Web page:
From the winner of the 2014 Commonwealth Short Story Prize and the 2013 Writing Australia Unpublished Manuscript Award comes Lucy Treloar's new novel.
Some things collapse slow and cannot always be rebuilt, and even if a thing can be remade it will never be as it was.
In 1855 Salt Creek lies at the far reaches of the remote, beautiful and inhospitable coastal region, the Coorong, in the new province of South Australia. The area, just opened to graziers willing to chance their luck, becomes home to Stanton Finch and his large family, including 15-year-old Hester Finch. Once wealthy political activists, the Finch family has fallen on hard times. Cut adrift from the polite society they were raised to be part of, Hester and her siblings make connections where they can, with the few travellers who pass along the nearby stock route - among them a young artist, Charles - and the Ngarrindjeri people they have dispossessed.
Over the years that pass, an Aboriginal boy, Tully, at first a friend, becomes part of the family. Stanton's attempts to tame the harsh landscape bring ruin to the Ngarrindjeri people's homes and livelihoods and unleash a chain of events that will tear the family asunder. As Hester witnesses the destruction of the Ngarrindjeri's subtle culture and the ideals that her family once held so close, she begins to wonder what civilization is. Was it for this life and this world that she was educated?
©2015 Lucy Treloar (P)2016 Bolinda
At first I wasn't sure if this book would be too wrapped up in early Australian politics but the story is far from it!
I found this book to be captivating and a very interesting account of the early days of Australian Settlers. The characters are engaging and the story throws up some interesting twists!
"If You Liked "Poisonwood" You'll Like "Salt Creek""
The narration of this book is superb! I can't imagine anyone doing it better than Ulli Birve! And the story, at times reminding me of Kingsolver's "Poisonwood" is really very good. It touches on so many political, cultural and racial issues of the time as they were experienced in Australia. I found the book very engaging and loved the characters -- all of which were well developed. This is historical fiction at its best. . . a worthy listen, for certain!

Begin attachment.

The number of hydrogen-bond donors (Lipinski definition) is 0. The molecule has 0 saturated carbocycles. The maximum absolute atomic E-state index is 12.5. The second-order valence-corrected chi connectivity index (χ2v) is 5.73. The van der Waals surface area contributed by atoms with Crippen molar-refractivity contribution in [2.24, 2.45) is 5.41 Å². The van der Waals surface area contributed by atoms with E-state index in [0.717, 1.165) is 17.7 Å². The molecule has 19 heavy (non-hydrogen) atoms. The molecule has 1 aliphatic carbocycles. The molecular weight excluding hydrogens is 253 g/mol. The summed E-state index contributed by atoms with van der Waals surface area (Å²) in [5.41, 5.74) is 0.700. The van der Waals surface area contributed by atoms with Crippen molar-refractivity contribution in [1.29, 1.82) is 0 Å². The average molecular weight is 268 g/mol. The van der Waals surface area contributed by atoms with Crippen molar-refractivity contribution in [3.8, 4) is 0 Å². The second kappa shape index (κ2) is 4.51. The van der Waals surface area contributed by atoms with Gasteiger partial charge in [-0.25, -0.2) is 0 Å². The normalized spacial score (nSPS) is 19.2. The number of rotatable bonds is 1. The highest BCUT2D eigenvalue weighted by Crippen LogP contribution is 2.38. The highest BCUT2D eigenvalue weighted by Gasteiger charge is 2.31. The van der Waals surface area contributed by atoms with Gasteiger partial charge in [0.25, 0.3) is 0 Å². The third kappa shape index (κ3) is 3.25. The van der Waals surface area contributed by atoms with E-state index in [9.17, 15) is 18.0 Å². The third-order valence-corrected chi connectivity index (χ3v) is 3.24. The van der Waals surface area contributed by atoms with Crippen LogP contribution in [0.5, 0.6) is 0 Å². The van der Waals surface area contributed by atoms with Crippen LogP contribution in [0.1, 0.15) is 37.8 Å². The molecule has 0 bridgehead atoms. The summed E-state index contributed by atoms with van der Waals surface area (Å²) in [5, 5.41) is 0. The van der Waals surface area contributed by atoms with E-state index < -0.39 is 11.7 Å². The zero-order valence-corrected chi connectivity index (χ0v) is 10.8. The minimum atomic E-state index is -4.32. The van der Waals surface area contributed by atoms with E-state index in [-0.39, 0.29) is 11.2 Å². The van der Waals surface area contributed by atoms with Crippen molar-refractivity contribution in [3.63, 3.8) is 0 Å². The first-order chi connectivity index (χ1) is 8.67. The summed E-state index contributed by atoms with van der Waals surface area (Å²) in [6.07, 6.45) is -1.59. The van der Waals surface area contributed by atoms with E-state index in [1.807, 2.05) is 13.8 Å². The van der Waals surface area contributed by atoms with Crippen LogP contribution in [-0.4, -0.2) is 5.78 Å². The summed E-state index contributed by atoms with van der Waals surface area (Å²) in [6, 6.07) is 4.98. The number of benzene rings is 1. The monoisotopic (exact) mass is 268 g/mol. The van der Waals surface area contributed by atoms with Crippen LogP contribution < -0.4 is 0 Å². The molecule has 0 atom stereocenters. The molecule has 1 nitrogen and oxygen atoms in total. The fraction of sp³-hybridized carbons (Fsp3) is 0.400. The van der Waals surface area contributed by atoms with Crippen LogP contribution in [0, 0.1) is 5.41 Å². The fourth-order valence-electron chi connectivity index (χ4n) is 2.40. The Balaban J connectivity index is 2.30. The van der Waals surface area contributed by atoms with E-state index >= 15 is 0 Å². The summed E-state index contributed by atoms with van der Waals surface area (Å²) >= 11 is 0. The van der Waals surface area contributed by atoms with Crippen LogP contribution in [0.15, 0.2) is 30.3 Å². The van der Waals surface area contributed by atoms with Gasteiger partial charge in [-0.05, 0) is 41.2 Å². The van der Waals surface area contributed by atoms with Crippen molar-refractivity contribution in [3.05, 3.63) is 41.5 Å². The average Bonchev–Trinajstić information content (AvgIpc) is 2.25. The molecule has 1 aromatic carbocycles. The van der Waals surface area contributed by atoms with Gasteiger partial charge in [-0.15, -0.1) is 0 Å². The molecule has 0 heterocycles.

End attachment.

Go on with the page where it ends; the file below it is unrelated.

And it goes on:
"Mesmerizing Australian story; breathtaking narration"
enthralling, satisfying, tenderhearted
The desperate, stormy night when a woman in childbirth was transported by rowboat from her remote coastal homestead to the nearest source of help.
Amazing diction, lovely voice, excellent sound engineering too. This is the first time I've listened to an audiobook read by this narrator but I will be looking for others. Ms. Birve read each word with respect and feeling. She captured the gentle, intelligent personality of the main character and the troubled Victorian soul of the family perfectly.
I was so transported by this book that I was often surprised to look around and find myself somewhere other than the South Australian coast. I missed exits. I skipped meals. An otherworldly experience.
"The hook, the interest, the desire, the action"
That the author invited me to share the experience of the family. I felt I was there even at their grim Sunday worship sessions, the slaughtering of a calf, the mending of clothes. I did resent the time away from listening to this challenging novel. I didn't want to put it down - or switch it off.
Mrs Finch meeting Mrs Robinson at Traveller's Rest.
Seldom have I cried for joy at the end of a novel. I've listened three times to Geraldine Brooks People of the Book and each time at the end tears come freely. Tears came once again freely and without shame on my part. I even listened to every acknowledgement. What a novel, what a reader, what a story, what an exploration of human relationships and what an ending. An extraordinary novel.
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